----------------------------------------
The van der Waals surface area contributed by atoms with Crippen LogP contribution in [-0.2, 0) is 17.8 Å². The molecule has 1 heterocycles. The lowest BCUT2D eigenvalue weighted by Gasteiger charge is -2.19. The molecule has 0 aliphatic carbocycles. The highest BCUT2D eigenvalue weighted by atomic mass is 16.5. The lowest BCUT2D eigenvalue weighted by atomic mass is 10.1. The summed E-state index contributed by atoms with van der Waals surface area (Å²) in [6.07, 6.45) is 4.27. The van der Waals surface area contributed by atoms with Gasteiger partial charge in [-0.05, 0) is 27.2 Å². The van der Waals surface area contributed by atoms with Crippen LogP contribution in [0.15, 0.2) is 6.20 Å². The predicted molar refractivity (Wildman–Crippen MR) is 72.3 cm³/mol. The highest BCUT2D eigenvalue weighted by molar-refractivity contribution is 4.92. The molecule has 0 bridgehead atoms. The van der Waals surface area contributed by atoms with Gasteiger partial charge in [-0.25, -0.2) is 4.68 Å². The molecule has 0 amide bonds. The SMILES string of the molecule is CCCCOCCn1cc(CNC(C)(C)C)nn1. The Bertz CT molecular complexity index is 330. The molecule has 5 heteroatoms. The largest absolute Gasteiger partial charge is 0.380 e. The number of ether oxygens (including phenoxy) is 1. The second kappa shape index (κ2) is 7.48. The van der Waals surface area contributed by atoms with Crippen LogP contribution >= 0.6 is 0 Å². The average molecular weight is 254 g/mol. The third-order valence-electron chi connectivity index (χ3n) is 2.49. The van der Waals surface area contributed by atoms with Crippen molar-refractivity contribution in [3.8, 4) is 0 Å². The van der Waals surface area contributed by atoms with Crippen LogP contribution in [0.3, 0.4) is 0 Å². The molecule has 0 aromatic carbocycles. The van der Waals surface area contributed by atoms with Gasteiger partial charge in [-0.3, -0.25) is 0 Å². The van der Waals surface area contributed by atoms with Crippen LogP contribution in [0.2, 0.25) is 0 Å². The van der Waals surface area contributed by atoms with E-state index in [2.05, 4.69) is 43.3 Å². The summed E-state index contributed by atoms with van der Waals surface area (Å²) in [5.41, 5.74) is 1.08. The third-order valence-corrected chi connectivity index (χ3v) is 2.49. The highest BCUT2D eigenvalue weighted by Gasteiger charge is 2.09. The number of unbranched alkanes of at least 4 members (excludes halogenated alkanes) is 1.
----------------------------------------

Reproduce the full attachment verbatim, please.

The van der Waals surface area contributed by atoms with Crippen LogP contribution in [-0.2, 0) is 17.8 Å². The molecule has 1 heterocycles. The lowest BCUT2D eigenvalue weighted by Gasteiger charge is -2.19. The molecule has 0 aliphatic carbocycles. The highest BCUT2D eigenvalue weighted by atomic mass is 16.5. The lowest BCUT2D eigenvalue weighted by atomic mass is 10.1. The summed E-state index contributed by atoms with van der Waals surface area (Å²) in [6.07, 6.45) is 4.27. The van der Waals surface area contributed by atoms with Gasteiger partial charge in [-0.05, 0) is 27.2 Å². The van der Waals surface area contributed by atoms with Crippen LogP contribution in [0.15, 0.2) is 6.20 Å². The predicted molar refractivity (Wildman–Crippen MR) is 72.3 cm³/mol. The highest BCUT2D eigenvalue weighted by molar-refractivity contribution is 4.92. The molecule has 0 bridgehead atoms. The van der Waals surface area contributed by atoms with Gasteiger partial charge in [-0.25, -0.2) is 4.68 Å². The molecule has 0 amide bonds. The SMILES string of the molecule is CCCCOCCn1cc(CNC(C)(C)C)nn1. The Bertz CT molecular complexity index is 330. The molecule has 5 heteroatoms. The largest absolute Gasteiger partial charge is 0.380 e. The number of ether oxygens (including phenoxy) is 1. The second kappa shape index (κ2) is 7.48. The van der Waals surface area contributed by atoms with Crippen LogP contribution >= 0.6 is 0 Å². The average molecular weight is 254 g/mol. The third-order valence-electron chi connectivity index (χ3n) is 2.49. The van der Waals surface area contributed by atoms with Crippen molar-refractivity contribution in [3.8, 4) is 0 Å². The van der Waals surface area contributed by atoms with Crippen LogP contribution in [0.3, 0.4) is 0 Å². The molecule has 0 aromatic carbocycles. The van der Waals surface area contributed by atoms with Gasteiger partial charge in [-0.3, -0.25) is 0 Å². The van der Waals surface area contributed by atoms with Crippen LogP contribution in [0.2, 0.25) is 0 Å². The van der Waals surface area contributed by atoms with E-state index in [2.05, 4.69) is 43.3 Å². The summed E-state index contributed by atoms with van der Waals surface area (Å²) in [5.41, 5.74) is 1.08. The third-order valence-corrected chi connectivity index (χ3v) is 2.49. The highest BCUT2D eigenvalue weighted by Gasteiger charge is 2.09. The number of unbranched alkanes of at least 4 members (excludes halogenated alkanes) is 1.